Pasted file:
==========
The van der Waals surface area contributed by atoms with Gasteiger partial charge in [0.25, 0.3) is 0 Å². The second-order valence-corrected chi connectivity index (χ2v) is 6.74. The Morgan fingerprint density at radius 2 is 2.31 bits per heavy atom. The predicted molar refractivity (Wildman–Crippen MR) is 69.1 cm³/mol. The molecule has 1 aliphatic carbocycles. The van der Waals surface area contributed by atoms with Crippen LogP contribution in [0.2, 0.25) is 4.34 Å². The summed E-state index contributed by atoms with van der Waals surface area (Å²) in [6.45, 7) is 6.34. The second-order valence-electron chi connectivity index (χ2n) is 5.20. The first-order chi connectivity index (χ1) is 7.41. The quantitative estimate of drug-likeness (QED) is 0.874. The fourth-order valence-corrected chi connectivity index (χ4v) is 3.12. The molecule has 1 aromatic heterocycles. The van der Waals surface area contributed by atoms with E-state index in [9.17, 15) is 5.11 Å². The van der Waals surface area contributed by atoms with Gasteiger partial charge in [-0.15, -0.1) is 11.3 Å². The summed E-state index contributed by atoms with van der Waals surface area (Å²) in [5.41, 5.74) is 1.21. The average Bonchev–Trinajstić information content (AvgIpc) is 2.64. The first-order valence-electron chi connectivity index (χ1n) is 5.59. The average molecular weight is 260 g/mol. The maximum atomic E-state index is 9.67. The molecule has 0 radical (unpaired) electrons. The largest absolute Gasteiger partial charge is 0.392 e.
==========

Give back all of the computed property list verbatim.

The van der Waals surface area contributed by atoms with Gasteiger partial charge in [0.25, 0.3) is 0 Å². The second-order valence-corrected chi connectivity index (χ2v) is 6.74. The Morgan fingerprint density at radius 2 is 2.31 bits per heavy atom. The predicted molar refractivity (Wildman–Crippen MR) is 69.1 cm³/mol. The molecule has 1 aliphatic carbocycles. The van der Waals surface area contributed by atoms with Crippen LogP contribution in [0.2, 0.25) is 4.34 Å². The summed E-state index contributed by atoms with van der Waals surface area (Å²) in [6.45, 7) is 6.34. The second-order valence-electron chi connectivity index (χ2n) is 5.20. The first-order chi connectivity index (χ1) is 7.41. The quantitative estimate of drug-likeness (QED) is 0.874. The fourth-order valence-corrected chi connectivity index (χ4v) is 3.12. The molecule has 1 aromatic heterocycles. The van der Waals surface area contributed by atoms with E-state index in [9.17, 15) is 5.11 Å². The van der Waals surface area contributed by atoms with Gasteiger partial charge in [-0.15, -0.1) is 11.3 Å². The summed E-state index contributed by atoms with van der Waals surface area (Å²) in [5.41, 5.74) is 1.21. The average Bonchev–Trinajstić information content (AvgIpc) is 2.64. The first-order valence-electron chi connectivity index (χ1n) is 5.59. The average molecular weight is 260 g/mol. The maximum atomic E-state index is 9.67. The molecule has 0 radical (unpaired) electrons. The largest absolute Gasteiger partial charge is 0.392 e.